The U.S. Department of Justice has filed a Motion to Dismiss the original claims made by Arizona Attorney General Mark Brnovich against the so-called vaccine "mandate".
You may recall that Brnovich rushed to be the first AG in the nation to challenge President Biden's September announcement of a vaccinate or test requirement. He achieved that first in the nation status by arguing that there is no vaccine requirement for "unauthorized aliens", so to (kind of) impose such a requirement on U.S. citizens is a sort of reverse discrimination and violates the 14th Amendment's Equal Protection Clause. (And, therefore, the action is subject to "strict scrutiny".)
The case, in front of a Trump-nominated judge (Mike Liburdi), has floundered ever since, even as the Attorney General has filed the Third Amended Complaint and added various plaintiffs.
Monday's Motion to Dismiss is only as to the original unauthorized aliens claims. Those claims dropped the Equal Protection aspects and now focus only on the releasing of the noncitizens pending court hearings. The DOJ claims that Brnovich "misreads the law" and that "Arizona’s claims are non-justiciable and without merit. Arizona’s claims must be dismissed because Arizona lacks standing, some of its claims are moot, and the actions it challenges are committed to agency discretion, not final agency action, and precluded from review by statute. Arizona also lacks a cognizable cause of action to enforce the INA, and its immigration claims fail on the merits."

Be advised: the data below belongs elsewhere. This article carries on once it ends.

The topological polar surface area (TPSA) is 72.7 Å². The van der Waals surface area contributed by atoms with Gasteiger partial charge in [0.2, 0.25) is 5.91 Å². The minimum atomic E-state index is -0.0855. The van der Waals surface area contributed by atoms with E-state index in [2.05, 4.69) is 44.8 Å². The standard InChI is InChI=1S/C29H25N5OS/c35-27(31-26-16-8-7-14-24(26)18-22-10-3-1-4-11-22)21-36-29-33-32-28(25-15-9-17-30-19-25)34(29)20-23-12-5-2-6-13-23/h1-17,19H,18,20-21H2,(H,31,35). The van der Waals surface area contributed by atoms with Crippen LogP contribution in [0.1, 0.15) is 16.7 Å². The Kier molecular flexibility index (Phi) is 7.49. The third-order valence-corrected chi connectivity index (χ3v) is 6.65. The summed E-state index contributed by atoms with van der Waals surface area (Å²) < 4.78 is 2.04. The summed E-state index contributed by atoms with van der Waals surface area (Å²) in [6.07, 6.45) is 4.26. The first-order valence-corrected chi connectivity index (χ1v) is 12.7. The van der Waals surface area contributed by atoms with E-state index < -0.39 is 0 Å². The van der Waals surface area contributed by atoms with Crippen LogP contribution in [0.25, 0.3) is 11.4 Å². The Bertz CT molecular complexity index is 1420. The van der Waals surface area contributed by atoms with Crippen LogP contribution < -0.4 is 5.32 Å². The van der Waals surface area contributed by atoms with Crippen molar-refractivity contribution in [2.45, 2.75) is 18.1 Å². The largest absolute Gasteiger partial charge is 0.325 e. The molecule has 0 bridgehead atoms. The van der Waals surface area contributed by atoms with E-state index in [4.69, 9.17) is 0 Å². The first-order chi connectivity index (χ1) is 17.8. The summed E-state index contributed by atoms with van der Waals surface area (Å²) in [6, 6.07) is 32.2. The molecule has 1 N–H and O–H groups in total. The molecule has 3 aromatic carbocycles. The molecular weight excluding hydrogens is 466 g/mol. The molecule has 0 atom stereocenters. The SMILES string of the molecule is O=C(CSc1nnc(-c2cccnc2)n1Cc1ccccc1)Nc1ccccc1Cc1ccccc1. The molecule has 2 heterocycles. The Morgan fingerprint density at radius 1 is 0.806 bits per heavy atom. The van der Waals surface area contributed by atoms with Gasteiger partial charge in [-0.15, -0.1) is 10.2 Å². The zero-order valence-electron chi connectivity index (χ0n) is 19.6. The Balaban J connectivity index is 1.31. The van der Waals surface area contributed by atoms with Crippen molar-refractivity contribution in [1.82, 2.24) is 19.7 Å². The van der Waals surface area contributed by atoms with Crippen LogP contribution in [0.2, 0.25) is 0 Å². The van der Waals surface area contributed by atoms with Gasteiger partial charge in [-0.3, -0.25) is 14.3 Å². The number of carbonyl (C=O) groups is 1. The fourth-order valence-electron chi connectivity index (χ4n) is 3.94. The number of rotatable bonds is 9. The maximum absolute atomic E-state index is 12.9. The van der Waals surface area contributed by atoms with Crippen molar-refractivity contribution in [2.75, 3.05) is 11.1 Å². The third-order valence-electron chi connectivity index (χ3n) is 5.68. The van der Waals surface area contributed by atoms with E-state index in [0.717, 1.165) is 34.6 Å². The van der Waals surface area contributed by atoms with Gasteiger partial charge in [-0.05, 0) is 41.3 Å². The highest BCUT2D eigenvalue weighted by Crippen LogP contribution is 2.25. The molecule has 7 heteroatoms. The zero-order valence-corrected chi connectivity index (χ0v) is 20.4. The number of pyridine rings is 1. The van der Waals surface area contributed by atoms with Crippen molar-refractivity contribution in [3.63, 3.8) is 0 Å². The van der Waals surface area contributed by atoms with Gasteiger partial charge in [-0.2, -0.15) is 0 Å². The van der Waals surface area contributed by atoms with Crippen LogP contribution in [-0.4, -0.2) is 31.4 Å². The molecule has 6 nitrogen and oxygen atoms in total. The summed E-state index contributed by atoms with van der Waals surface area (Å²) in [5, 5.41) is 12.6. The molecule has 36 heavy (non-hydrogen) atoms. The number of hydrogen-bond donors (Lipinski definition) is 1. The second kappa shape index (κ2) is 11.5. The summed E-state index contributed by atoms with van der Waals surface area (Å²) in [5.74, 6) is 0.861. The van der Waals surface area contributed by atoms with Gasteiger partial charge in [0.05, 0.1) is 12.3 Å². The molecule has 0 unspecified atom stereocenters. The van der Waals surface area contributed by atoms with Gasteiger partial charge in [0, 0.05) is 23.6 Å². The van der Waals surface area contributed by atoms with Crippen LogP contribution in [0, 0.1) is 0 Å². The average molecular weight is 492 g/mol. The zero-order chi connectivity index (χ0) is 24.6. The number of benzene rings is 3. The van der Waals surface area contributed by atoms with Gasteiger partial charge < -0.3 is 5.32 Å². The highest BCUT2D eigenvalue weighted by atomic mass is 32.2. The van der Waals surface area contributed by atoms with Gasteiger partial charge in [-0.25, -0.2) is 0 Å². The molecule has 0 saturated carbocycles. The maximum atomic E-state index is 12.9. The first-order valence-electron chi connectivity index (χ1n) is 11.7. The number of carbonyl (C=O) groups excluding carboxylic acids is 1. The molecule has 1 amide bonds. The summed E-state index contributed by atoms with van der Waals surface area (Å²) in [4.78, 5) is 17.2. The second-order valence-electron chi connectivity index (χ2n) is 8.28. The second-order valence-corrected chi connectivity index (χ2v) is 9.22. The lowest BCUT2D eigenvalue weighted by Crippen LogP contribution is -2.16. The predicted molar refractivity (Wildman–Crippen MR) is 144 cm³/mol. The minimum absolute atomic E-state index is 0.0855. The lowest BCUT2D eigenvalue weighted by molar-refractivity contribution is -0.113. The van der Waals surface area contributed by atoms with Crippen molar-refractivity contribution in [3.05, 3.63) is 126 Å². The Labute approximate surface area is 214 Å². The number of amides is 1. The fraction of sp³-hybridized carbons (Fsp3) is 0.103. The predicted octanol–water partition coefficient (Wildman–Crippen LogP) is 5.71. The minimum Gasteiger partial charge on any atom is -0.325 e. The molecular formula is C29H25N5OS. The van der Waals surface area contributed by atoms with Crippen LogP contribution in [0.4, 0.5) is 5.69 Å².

The Attorney General's Office has already agreed to a standard briefing schedule on the Motion, meaning a decision on Arizona's first in the nation case will not take happen before late February. Brnovich has since turned most of his attention to cases started by other states, in which he has joined. Two of those will be taken up by the Supreme Court on Friday.
Brnovich is running for the U.S. Senate seat held by Mark Kelly.
This article was reported by AZ Law founder Paul Weich. Paul is currently running for a seat in Arizona's House of Representatives.
"AZ Law" includes articles, commentaries and updates about opinions from the Arizona Supreme Court, U.S. Supreme Court, as well as trial and appellate courts, etc. AZ Law is founded by Phoenix attorney Paul Weich, and joins Arizona's Politics on the internet.